Recession will fundamentally change consumer behavior
April 1, 2009
KEYSTONE, Colo. ” New consumer behavior emerging from the ashes of the worst recession in a century will require mountain resorts to change the way they reach out to customers, said Dr. Lalia Rach, speaking Wednesday morning during the Mountain Travel Symposium in Colorado.
Rach, an expert on future trends, branding and marketing strategies, said consumer behavior has changed fundamentally in the past few months and that businesses need to recognize the changes and learn how to respond. Framing her discussion in a global context, Rach said Western Europe is going to experience a worse recession than the U.S.
“They loaned all the money to Eastern Europe and Eastern Europe is now in the bottom of the barrel,” she said, explaining that it matters because it’s a global economy. “It’s going to impact our return,” she said. “Let’s turn to the U.S. Economy … This is the broadest recession we have seen since before the ’70s. No states are continuing to grow. The only bright spot is D.C. because the only bright spot is government spending,” Rach said.
And things may get worse before they get better. Unemployment is forecast to climb above 10 percent next year, she said.
“Even if we have jobs we are worried. We know someone who is affected, our wages frozen and we’ve been asked to cut back and furlough … Collectively in the U.S. we lost $11 trillion in economic value. That exceeds the combined output of Germany, the U.K and Japan. It should tell you what a rich country we are, and we are still standing. That’s what I wish all consumers would recognize,” Rach said.
She said business that don’t lose money this year can be considered big winners. If you are somewhere between zero and 15 percent negative, you are ahead of the game, she said. Rach pointed out that there are people with money and that they are spending. But the balance of the equation has shifted.
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“People are demanding value and quality, and everything is negotiable,” she said. Consumers are looking to find bargains on luxury items. More importantly for the mountain travel industry, they also want bargain prices on their vacations, she said.
Changing aspirations “What happened in the ’80 and ’90s is, we changed our aspirations. Ninety-five percent of the people who bought a flat-screen TVs bought it because they wanted it, not because they needed it.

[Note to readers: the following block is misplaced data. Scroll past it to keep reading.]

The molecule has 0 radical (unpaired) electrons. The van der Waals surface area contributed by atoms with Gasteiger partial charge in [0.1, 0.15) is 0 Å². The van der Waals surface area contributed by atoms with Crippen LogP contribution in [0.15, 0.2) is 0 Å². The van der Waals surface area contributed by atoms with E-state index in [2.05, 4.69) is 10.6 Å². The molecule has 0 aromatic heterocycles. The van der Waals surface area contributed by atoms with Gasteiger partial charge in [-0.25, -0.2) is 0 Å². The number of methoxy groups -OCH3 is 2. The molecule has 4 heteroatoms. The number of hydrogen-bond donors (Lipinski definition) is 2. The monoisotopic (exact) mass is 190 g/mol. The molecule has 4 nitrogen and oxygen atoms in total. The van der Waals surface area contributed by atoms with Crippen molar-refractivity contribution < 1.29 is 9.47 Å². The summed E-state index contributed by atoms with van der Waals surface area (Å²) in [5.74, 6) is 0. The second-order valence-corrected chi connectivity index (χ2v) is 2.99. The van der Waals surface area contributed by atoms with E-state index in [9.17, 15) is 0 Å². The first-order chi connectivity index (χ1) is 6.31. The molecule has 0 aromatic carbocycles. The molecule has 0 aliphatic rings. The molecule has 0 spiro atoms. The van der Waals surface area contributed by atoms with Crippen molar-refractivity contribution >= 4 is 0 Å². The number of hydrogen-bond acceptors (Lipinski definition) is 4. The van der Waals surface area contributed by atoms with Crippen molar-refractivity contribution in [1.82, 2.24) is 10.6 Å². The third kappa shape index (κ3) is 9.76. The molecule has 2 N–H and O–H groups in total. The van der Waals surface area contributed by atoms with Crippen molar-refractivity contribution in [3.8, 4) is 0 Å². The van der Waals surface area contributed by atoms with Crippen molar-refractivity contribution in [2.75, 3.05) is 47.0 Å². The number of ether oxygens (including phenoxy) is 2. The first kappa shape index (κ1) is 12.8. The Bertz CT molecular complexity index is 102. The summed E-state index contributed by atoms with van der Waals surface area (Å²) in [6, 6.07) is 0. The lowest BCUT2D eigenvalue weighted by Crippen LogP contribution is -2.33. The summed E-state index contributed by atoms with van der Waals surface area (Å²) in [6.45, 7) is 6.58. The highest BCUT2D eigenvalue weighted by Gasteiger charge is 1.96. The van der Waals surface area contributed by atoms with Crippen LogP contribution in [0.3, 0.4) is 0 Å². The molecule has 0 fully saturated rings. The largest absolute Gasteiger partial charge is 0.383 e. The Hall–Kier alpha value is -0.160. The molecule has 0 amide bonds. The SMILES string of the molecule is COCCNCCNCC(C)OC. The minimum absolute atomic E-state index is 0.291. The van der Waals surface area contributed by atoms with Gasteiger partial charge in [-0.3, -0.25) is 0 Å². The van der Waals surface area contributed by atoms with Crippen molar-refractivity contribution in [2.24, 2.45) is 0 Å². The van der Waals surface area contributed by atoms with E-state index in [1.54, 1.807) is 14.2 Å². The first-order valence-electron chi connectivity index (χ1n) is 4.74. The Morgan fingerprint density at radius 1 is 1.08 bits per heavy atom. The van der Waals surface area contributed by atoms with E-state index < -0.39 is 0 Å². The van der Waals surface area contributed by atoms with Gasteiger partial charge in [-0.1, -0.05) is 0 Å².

“We are now repairing, not replacing. We are, for the first time, telling our kids, you don’t need 10 pairs of sneakers. We are cutting back,” Rach said, trying to pinpoint how consumer behavior will affect the travel industry. Consumer surveys show that people are choosing Home Depot, Target and Wal-Mart. “People are still buying, but they are much more selective,” she said. Rach went on to suggest a few ways that businesses can respond.
“Are you offering a coupon? Don’t make them clip it, send it to them. Don’t make them suffer, make it easy for them. Consumers are saying, show me your loyalty before I give you mine,” Rach said. According to Rach, establishing intimate, direct communication with customers could be one key to success.
To do that, businesses must buy into the concept of tech-mobility, which means offering customers customized information in bite-size chunks. Rach said version 2.0 of the web is all about mobility and blending social and professional communication a portable communication product.
She said consumers increasingly want their information delivered to handheld devices, and businesses need to be on-board with a portable web site that’s “visually dynamic, uncluttered and useful, with prominently placed contact information.”
“You have to have a mobile web site within 18 months, because of Web 2.0,” she said, referring to networking tools like Facebook and Twitter as electronic word-of-mouth. To illustrate the importance of the new technology, she described the success of a Korean-Mexican taco van in Los Angeles that communicates with its customers solely via Twitter.
“That’s the only way people know where they are,” she said.
The business is apparently growing rapidly and recently set up two new vans to meet demand, she added. To wrap up her presentation, she re-assured the audience as to the prospects of the mountain resort industry.
“This will end. Not as fast as you want, and not with a bang,” she said. Rather than seeing an explosion of pent-up demand, it will be a gradual, incremental return to confidence and some growing level of spending, and that will include travel.
“The obituary of the travel industry has been written too soon. When we realize how much we’ve lost by not traveling, we will find ways,” she concluded.